Neither of the above inventions and patents, taken either singly or in combination, is, however, seen to anticipate or suggest the instant invention as claimed.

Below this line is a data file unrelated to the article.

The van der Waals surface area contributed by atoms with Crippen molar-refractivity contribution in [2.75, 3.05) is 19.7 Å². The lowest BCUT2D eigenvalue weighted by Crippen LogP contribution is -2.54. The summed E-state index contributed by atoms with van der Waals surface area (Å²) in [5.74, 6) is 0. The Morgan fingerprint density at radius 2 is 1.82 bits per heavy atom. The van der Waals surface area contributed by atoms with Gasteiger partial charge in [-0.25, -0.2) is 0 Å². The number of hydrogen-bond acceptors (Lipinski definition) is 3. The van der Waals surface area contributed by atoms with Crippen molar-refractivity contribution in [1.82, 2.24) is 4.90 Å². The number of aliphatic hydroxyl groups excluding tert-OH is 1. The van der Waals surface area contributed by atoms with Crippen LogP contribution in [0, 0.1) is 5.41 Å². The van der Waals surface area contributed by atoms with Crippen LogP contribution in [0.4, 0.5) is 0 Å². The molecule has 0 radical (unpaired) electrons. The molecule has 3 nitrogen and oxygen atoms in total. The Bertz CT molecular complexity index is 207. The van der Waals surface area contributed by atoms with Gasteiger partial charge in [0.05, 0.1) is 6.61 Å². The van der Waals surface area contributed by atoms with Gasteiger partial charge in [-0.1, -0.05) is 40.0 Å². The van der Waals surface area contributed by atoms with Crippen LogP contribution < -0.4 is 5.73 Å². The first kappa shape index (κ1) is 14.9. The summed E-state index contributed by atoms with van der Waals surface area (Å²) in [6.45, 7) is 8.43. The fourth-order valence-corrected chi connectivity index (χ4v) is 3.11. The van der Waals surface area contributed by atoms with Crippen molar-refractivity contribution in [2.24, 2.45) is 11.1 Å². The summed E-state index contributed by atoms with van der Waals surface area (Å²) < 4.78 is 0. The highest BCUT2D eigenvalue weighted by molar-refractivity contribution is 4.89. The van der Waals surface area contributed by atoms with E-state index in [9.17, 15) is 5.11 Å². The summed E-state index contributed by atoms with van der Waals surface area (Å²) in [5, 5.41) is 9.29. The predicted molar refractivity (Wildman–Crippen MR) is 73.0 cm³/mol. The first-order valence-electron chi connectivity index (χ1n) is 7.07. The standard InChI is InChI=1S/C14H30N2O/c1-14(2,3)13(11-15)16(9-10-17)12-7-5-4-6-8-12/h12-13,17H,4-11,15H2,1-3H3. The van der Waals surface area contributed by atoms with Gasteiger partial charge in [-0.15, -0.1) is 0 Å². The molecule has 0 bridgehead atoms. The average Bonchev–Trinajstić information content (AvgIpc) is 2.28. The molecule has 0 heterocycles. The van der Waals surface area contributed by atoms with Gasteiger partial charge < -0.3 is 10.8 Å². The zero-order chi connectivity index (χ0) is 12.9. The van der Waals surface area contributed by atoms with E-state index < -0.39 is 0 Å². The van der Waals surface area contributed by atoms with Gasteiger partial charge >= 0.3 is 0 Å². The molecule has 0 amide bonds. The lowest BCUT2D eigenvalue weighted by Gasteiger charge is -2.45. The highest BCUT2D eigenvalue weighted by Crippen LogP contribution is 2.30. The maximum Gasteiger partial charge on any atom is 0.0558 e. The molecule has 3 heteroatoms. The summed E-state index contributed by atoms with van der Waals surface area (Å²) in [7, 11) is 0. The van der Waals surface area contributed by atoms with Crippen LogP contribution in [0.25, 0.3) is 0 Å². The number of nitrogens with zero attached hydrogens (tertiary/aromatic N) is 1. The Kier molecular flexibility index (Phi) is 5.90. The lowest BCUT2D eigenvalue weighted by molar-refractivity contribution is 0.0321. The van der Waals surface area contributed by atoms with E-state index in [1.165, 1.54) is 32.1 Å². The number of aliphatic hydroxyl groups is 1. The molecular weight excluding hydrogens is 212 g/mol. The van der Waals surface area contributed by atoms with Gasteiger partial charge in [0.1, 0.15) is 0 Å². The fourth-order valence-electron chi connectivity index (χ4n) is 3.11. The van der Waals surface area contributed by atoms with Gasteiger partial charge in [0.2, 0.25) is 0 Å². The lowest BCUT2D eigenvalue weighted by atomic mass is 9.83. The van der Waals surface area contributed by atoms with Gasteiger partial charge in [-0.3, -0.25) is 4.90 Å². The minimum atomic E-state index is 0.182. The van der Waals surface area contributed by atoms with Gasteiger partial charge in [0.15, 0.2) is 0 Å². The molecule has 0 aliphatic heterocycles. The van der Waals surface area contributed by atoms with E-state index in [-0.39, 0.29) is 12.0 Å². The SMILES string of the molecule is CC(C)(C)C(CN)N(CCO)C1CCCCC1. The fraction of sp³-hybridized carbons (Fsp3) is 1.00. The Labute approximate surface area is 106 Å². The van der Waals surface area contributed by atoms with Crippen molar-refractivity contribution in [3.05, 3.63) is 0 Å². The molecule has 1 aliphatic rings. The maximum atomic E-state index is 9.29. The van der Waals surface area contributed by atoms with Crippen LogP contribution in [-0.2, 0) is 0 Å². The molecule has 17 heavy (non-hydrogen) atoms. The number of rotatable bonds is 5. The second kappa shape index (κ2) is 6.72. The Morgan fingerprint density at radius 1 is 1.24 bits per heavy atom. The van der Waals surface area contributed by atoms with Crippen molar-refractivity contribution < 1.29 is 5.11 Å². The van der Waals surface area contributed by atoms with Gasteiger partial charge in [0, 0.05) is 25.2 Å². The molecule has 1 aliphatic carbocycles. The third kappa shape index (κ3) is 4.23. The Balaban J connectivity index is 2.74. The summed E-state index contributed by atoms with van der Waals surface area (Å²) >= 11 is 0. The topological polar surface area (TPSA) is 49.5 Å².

The present invention relates to a system for tracking individual currency containers through a facility having vending or gaming machines, each having currency acceptor units designed to receive currency from patrons of the machines. Accepted currencies are stored in removable currency containers within individual gaming machines, each container having a non-volatile memory chip attached for storing such information as a unique container ID, the ID of the gaming machine into which the currency container has been inserted, the date and time the current “valid life cycle” began, an audit trail of where the container has been, and other such information. A mobile cart is provided for securely storing and transporting multiple currency containers removed from individual gaming machines to a secure counting facility. The non-volatile memory device on each currency container is communicatively connected to the mobile cart so that the information in the memory may be read and verified. In addition, the status of each currency container is continuously monitored by the mobile cart. Also provided is a docking station where the memory contents may be read and a printout made. In addition, a secure storage apparatus, similar to the mobile cart but designed for stationary storage and continuous monitoring of currency containers is provided. Each time a currency container visits a station adapted to read and/or write to the non-volatile memory chip, the container's history may be read and a determination made as to whether the container should currently be at the particular station. An alarm may be sounded to signal that human intervention is required for the container when required. At the end of a useful life cycle, all temporary data is erased from each memory device, and the erased (except for the permanent currency container ID) currency containers are ready for reuse in a gaming machine. The inventive system provides a complete audit trail, tracking a currency container through its useful life cycle from installation in a gaming machine to its emptying and the erasure of its temporary data. The data and time is recorded each time the currency container is installed in and removed from each machine, monitoring unit and transporting unit and/or temporary storage facility.